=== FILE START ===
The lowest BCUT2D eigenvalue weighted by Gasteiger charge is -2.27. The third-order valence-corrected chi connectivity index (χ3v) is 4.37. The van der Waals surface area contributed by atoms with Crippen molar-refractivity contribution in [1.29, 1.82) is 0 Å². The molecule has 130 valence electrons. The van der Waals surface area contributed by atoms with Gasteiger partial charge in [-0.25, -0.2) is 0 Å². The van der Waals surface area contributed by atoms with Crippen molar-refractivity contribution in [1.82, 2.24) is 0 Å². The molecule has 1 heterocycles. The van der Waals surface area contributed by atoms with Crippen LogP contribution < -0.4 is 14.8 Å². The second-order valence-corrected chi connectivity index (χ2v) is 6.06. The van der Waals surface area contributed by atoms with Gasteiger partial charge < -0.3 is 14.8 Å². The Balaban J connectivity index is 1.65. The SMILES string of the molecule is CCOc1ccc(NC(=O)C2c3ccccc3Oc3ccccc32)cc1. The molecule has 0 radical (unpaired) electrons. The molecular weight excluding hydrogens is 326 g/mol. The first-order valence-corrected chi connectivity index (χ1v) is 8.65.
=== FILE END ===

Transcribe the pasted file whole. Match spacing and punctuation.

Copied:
The lowest BCUT2D eigenvalue weighted by Gasteiger charge is -2.27. The third-order valence-corrected chi connectivity index (χ3v) is 4.37. The van der Waals surface area contributed by atoms with Crippen molar-refractivity contribution in [1.29, 1.82) is 0 Å². The molecule has 130 valence electrons. The van der Waals surface area contributed by atoms with Gasteiger partial charge in [-0.25, -0.2) is 0 Å². The van der Waals surface area contributed by atoms with Crippen molar-refractivity contribution in [1.82, 2.24) is 0 Å². The molecule has 1 heterocycles. The van der Waals surface area contributed by atoms with Crippen LogP contribution < -0.4 is 14.8 Å². The second-order valence-corrected chi connectivity index (χ2v) is 6.06. The van der Waals surface area contributed by atoms with Gasteiger partial charge < -0.3 is 14.8 Å². The Balaban J connectivity index is 1.65. The SMILES string of the molecule is CCOc1ccc(NC(=O)C2c3ccccc3Oc3ccccc32)cc1. The molecule has 0 radical (unpaired) electrons. The molecular weight excluding hydrogens is 326 g/mol. The first-order valence-corrected chi connectivity index (χ1v) is 8.65.